In conclusion, for children and AYA patients with HR/IR first relapse of B-ALL, blinatumomab is superior to standard chemotherapy as post-reinduction consolidation prior to HSCT, resulting in fewer and less severe toxicities, higher rates of MRD response, greater likelihood of proceeding to HSCT and improved disease-free and overall survival. Patients remain in follow up, and prospectively defined analyses of longer-term outcomes will be forthcoming.

Disclosures

Brown:Jazz: Membership on an entity's Board of Directors or advisory committees; Servier: Membership on an entity's Board of Directors or advisory committees; Novartis: Membership on an entity's Board of Directors or advisory committees. Borowitz:Beckman Coulter: Honoraria. Raetz:Pfizer: Research Funding. Zugmaier:Amgen: Employment, Other: holds stock, Patents & Royalties: & other intellectual property. Gore:Amgen: Consultancy, Equity Ownership, Honoraria, Membership on an entity's Board of Directors or advisory committees, Other: travel expenses; Novartis: Consultancy, Other: Service on Data Safety Monitoring Committee; travel, accommodations, expenses; Roche/Genentech: Consultancy, Honoraria, Other: travel expenses; Anchiano: Equity Ownership, Other: spouse employment and company leadership; Blueprint Medicines: Equity Ownership; Celgene: Equity Ownership, Other: DSMC member; Clovis: Equity Ownership; Mirati: Equity Ownership; Sanofi Paris: Equity Ownership. Pulsipher:Medac: Honoraria; Miltenyi: Research Funding; Bellicum: Consultancy; Novartis: Consultancy, Membership on an entity's Board of Directors or advisory committees, Speakers Bureau; Jazz: Other: Education for employees; Adaptive: Membership on an entity's Board of Directors or advisory committees, Research Funding; CSL Behring: Membership on an entity's Board of Directors or advisory committees; Amgen: Other: Lecture. Hunger:Amgen: Consultancy, Equity Ownership; Bristol Myers Squibb: Consultancy; Jazz: Honoraria; Novartis: Consultancy. Loh:Medisix Therapeutics, Inc.: Membership on an entity's Board of Directors or advisory committees.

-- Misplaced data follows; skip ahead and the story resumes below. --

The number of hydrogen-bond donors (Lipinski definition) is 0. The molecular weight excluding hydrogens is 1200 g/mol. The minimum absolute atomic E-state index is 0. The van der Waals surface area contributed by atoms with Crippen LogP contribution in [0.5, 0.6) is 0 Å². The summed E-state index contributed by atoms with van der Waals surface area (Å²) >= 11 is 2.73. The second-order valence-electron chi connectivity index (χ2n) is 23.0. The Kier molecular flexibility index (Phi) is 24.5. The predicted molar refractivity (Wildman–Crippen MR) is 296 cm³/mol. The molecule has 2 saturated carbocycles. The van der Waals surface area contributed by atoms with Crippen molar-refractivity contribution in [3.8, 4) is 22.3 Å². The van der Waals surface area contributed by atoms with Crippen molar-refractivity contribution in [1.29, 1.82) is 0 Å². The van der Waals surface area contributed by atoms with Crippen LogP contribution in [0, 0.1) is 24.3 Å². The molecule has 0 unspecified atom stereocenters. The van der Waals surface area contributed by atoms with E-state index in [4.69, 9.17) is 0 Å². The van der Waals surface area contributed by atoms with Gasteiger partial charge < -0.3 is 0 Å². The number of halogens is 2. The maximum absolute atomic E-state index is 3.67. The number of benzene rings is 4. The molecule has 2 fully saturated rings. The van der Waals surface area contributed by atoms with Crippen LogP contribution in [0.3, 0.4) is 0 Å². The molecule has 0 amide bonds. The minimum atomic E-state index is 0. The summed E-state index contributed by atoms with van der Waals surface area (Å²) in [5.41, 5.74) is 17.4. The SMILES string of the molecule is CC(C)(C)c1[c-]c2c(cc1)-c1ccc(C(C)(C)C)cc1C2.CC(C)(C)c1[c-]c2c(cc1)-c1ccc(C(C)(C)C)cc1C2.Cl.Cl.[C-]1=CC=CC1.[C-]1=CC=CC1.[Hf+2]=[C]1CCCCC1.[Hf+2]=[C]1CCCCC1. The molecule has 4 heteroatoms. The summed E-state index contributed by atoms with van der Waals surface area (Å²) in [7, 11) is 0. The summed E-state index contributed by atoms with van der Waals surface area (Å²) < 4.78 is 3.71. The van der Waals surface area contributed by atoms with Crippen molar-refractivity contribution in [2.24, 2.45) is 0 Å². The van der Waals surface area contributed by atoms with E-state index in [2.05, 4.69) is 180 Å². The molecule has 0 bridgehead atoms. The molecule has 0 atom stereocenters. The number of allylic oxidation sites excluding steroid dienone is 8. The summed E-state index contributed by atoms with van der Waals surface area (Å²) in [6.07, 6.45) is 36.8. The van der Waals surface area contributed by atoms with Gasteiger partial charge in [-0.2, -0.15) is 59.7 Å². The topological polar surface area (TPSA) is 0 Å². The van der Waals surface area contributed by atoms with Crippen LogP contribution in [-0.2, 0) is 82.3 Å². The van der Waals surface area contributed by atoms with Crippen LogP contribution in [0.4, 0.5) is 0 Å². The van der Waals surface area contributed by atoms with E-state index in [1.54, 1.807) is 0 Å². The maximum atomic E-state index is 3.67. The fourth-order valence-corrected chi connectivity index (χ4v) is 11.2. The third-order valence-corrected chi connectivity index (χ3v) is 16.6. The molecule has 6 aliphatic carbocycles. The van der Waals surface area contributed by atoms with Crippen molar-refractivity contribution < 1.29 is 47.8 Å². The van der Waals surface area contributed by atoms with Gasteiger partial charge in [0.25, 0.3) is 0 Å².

OffLabel Disclosure:

Investigational use of blinatumomab

Author notes

*

Asterisk with author names denotes non-ASH members.